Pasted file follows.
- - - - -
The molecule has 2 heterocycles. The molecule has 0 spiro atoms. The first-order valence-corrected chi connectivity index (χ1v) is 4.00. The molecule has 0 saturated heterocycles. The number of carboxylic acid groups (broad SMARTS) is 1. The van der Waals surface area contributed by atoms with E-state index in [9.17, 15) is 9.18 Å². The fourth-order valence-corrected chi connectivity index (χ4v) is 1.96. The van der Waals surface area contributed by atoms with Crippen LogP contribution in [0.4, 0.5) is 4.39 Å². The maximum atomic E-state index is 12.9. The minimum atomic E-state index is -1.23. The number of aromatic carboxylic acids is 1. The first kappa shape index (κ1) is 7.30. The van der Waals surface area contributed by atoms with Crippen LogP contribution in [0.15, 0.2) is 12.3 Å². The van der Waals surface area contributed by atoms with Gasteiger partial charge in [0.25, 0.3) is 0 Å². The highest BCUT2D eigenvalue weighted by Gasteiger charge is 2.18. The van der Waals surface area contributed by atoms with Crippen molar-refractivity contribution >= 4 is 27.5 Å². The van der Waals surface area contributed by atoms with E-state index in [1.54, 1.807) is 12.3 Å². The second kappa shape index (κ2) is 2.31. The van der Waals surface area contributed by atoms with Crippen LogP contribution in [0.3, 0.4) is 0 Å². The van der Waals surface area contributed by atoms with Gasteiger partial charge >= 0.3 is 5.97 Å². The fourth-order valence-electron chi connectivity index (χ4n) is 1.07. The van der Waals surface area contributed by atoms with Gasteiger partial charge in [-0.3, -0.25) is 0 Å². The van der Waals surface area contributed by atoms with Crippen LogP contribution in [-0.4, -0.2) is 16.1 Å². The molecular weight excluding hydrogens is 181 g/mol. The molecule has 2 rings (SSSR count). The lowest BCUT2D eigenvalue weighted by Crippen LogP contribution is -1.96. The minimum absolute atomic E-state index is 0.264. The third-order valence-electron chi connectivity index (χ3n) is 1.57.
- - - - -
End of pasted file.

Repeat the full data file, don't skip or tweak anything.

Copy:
The molecule has 2 heterocycles. The molecule has 0 spiro atoms. The first-order valence-corrected chi connectivity index (χ1v) is 4.00. The molecule has 0 saturated heterocycles. The number of carboxylic acid groups (broad SMARTS) is 1. The van der Waals surface area contributed by atoms with E-state index in [9.17, 15) is 9.18 Å². The fourth-order valence-corrected chi connectivity index (χ4v) is 1.96. The van der Waals surface area contributed by atoms with Crippen LogP contribution in [0.4, 0.5) is 4.39 Å². The maximum atomic E-state index is 12.9. The minimum atomic E-state index is -1.23. The number of aromatic carboxylic acids is 1. The first kappa shape index (κ1) is 7.30. The van der Waals surface area contributed by atoms with Crippen LogP contribution in [0.15, 0.2) is 12.3 Å². The van der Waals surface area contributed by atoms with Gasteiger partial charge in [0.25, 0.3) is 0 Å². The highest BCUT2D eigenvalue weighted by Gasteiger charge is 2.18. The van der Waals surface area contributed by atoms with Crippen molar-refractivity contribution >= 4 is 27.5 Å². The van der Waals surface area contributed by atoms with E-state index in [1.54, 1.807) is 12.3 Å². The second kappa shape index (κ2) is 2.31. The van der Waals surface area contributed by atoms with Crippen LogP contribution in [0.3, 0.4) is 0 Å². The van der Waals surface area contributed by atoms with Gasteiger partial charge >= 0.3 is 5.97 Å². The fourth-order valence-electron chi connectivity index (χ4n) is 1.07. The van der Waals surface area contributed by atoms with Gasteiger partial charge in [-0.3, -0.25) is 0 Å². The van der Waals surface area contributed by atoms with Crippen LogP contribution in [-0.4, -0.2) is 16.1 Å². The molecular weight excluding hydrogens is 181 g/mol. The molecule has 2 rings (SSSR count). The lowest BCUT2D eigenvalue weighted by Crippen LogP contribution is -1.96. The minimum absolute atomic E-state index is 0.264. The third-order valence-electron chi connectivity index (χ3n) is 1.57.